• Teach them  to use body language and non- emotive responses....  such as standing up straight and looking the bully in the eyes and appearing  bored.
  • Teach compassion. Being bullied is not the child's fault. The bully has a problem with something in his/or her life.
  •  Ask them what they have already tried so far to get what they want. The child might say that they asked them to stop and the child who was being mean didn't listen.
  • Ask them what has worked, what they have seen others do/ what would a "role model" do?
  • It is often easier for children to imagine someone else (maybe another child at school/kindy, or a character or sports star that they like and respect) dealing with the situation first. The next step is to imagine themselves doing the same.
  • Ask your child what they teach them to do at school/kindy. Many schools are presently using the simple but effective High 5 Method. This is a problem solving method taught in schools to foster resilience, improved relationships and wellbeing of children.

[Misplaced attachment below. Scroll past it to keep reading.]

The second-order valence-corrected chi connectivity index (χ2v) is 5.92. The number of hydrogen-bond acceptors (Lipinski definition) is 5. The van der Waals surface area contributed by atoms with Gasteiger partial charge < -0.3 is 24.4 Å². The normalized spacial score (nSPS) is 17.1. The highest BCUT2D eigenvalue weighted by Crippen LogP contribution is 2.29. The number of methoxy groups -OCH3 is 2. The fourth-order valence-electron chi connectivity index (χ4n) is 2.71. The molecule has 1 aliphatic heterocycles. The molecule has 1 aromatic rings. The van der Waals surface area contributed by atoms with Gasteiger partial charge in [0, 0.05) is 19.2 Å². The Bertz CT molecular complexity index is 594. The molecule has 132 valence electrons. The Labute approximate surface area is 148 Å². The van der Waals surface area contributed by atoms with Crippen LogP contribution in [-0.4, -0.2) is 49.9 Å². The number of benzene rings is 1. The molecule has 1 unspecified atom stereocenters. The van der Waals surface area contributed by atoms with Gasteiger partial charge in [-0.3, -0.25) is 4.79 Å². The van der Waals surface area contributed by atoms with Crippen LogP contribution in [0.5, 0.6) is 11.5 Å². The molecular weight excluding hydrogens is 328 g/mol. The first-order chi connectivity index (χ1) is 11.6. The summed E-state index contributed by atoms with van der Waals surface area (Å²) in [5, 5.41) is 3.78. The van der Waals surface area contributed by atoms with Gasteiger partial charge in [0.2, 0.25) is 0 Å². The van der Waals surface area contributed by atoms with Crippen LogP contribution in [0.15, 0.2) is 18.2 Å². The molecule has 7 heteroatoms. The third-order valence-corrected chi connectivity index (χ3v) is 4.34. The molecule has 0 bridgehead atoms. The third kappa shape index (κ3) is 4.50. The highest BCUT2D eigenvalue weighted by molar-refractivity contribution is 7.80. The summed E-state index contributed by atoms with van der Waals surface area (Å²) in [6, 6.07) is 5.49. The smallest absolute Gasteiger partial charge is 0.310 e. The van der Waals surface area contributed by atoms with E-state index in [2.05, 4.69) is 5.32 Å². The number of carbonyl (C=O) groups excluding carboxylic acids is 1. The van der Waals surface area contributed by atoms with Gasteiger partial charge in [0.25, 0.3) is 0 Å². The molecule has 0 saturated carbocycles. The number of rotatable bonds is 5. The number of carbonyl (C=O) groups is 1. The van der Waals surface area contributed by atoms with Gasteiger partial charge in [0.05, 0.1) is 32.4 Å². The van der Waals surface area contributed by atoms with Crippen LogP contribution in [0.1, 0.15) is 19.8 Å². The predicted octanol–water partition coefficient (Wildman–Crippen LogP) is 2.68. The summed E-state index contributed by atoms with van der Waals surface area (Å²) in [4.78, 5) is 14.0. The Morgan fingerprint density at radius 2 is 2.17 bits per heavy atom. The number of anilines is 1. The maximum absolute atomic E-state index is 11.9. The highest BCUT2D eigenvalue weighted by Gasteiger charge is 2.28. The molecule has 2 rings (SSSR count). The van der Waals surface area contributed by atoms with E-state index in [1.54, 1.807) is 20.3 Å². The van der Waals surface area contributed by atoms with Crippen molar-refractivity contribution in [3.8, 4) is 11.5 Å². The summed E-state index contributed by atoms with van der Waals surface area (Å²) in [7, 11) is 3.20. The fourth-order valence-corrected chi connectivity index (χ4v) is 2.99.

Sometimes children aren't being bullied, but see it happening to their peers. What can they do to help?

Encourage them to be active bystanders.  E.g.  tell the bully to stop or they will report it. This is actually reportedly one of the best ways to stop another child being bullied.

Posted in: being assertive bullying what to do if my child is being bullied What to do if my child is being a bully anxiety symptoms  

Avoid back to school problems

Posted by Meg Parkinson on 19 January 2015
Going back to school can be an exciting one for parents and children. There are new teachers, new friends, and a lot of new experiences ahead. But there are also a few potential problems 
that you can avoid.

Back to School Suggestions:

Be Prepared: